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Testimony of Anita Cameron
Before the New Jersey State Senate
Health, Human Services and Senior Citizens Committee
December 15, 2014


Dear Chairman Vitale, Members of the Committee,

My name is Anita Teresa Cameron, and I am testifying against the assisted suicide bill, S382. I am angry, disappointed and dismayed that you and the Committee refused to hear testimony from people with disabilities, so I am taking this opportunity to send mine.

I am a person with multiple, severe, potentially terminal disabilities, but more importantly, I am a writer, blogger, emergency management specialist, member of ADAPT, a national, grassroots national disability rights organization, and member of the board of directors of Not Dead Yet.

I am fervently against S382, indeed, against ANY bill that promotes ANY form of assisted suicide. Suicide is a personal, intimate choice that is already legal; there is no need to codify it.

Legalizing assisted suicide puts people with disabilities and seniors at great risk because we can be coerced by dishonest, greedy and/or abusive family members, caretakers or heirs into ending our lives when we really don't want to.

Though assisted suicide is meant to be for those considered terminal, too often, people with disabilities have been diagnosed as terminal when in fact, we are not. The very vast majority of doctors do not see, nor are they trained to see the lives of people with disabilities as lives worth living.

For example, in 1999, my father had a heart attack which left him with a global brain injury because he went 11 minutes without oxygen to his brain. Though expected to die, he did not. He was sent to a famous rehab facility, but they would not deal with him due to the lack of what they termed, his quality of life and they forced us to place him in a nursing home. Though he was there only 13 days, the neglect he suffered almost took his life and we moved to get him out of the nursing home and to get him the treatment he needed to save his life and to bring him home. He needed surgeries to correct conditions that he acquired in the nursing home, but were repeatedly denied this by doctors, who kept saying that he had no quality of life.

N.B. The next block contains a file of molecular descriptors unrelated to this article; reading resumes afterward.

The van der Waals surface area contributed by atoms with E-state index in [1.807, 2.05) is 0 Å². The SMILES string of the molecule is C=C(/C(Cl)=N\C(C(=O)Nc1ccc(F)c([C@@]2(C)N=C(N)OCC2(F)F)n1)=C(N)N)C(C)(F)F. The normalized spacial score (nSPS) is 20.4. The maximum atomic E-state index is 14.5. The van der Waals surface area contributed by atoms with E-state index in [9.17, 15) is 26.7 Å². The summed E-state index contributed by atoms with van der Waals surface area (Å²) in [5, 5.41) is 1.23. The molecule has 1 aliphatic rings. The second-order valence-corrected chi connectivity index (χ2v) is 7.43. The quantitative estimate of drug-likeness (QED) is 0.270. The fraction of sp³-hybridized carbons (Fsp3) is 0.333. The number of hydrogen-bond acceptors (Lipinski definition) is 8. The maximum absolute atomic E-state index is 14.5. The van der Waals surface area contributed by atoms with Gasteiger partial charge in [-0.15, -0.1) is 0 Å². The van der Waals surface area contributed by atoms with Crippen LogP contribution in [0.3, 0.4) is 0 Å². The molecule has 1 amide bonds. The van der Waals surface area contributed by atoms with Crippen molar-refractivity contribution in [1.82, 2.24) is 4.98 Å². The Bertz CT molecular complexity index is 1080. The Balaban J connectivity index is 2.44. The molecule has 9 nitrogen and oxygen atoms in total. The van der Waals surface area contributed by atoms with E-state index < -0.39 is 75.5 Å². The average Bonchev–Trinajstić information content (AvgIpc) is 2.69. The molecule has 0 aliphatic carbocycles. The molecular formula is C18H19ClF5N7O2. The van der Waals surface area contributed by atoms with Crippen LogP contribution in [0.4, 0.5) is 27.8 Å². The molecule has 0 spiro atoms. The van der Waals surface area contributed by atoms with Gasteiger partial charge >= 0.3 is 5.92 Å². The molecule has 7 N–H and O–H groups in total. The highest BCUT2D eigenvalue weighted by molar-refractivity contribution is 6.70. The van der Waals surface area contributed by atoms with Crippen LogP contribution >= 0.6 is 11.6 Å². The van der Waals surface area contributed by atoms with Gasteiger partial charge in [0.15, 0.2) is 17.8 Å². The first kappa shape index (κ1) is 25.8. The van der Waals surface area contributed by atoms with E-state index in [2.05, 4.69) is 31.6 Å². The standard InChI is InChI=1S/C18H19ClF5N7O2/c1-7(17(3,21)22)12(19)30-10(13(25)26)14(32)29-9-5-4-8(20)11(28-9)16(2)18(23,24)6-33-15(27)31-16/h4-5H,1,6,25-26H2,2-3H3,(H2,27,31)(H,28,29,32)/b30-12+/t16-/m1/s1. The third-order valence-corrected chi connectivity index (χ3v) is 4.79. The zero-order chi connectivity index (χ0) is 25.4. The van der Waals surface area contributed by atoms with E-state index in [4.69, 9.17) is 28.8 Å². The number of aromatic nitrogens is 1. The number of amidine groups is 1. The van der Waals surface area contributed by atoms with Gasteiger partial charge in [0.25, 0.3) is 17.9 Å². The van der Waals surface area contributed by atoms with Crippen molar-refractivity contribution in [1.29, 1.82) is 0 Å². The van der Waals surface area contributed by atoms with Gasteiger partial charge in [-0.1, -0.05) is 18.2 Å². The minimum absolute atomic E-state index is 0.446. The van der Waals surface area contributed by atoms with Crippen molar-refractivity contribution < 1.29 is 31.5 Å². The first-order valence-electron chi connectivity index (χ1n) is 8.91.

Indeed, three doctors tried to persuade my mother to simply let him die because, as they confided to her, he was no longer the man he once was - he was now "useless" because he was severely disabled and could no longer care for himself. Fortunately, we were able to find a doctor who would do the surgeries and treatments my dad needed and we had him with us for another seven years.

My dad's story is one of the reasons that I am against assisted suicide and against S382 and bills like it because:

1. Too many mistakes are made in determining people with disabilities to be terminal.
2. It is far less costly to offer people the option to kill themselves, rather than treat them for their conditions; there are documented accounts of insurance companies refusing to pay for life saving chemotherapy, and offering instead to pay for lethal drugs for the person to kill themselves with.
3. People who want to kill themselves don't want to do it because they are in pain - not, that is, not the most compelling reason. They want to die because they feel that they will lose their autonomy and they don't want to be a burden to their families - issues that are related to disability.

I live in pain every day of my life; it's the nature of my disabilities. Some days, it's pretty unbearable, but if it ever gets to the point where it is totally unbearable, I will seek palliative care and pain relief that doesn't involve death.

Bills such as S382 and the one that they are planning in my state of Colorado are dangerous because people who have disabilities or are sick can be pressured to kill themselves. There are no effective safeguards to prevent this, indeed, there can really be no safeguards. The bill and any like it are inherently discriminatory because some people get suicide prevention, while others don't. If you are nondisabled and healthy, you get suicide prevention and if you kill yourself, it is considered a tragedy, but if you have disabilities or are sick, you get offered assisted suicide and your death is seen as an act of courage and you exercising "choice". If we are not careful, these laws will lead to euthanasia laws turn the "choice" to die into the duty to die.

Thank you for your attention.

Anita Cameron
Denver, Colorado

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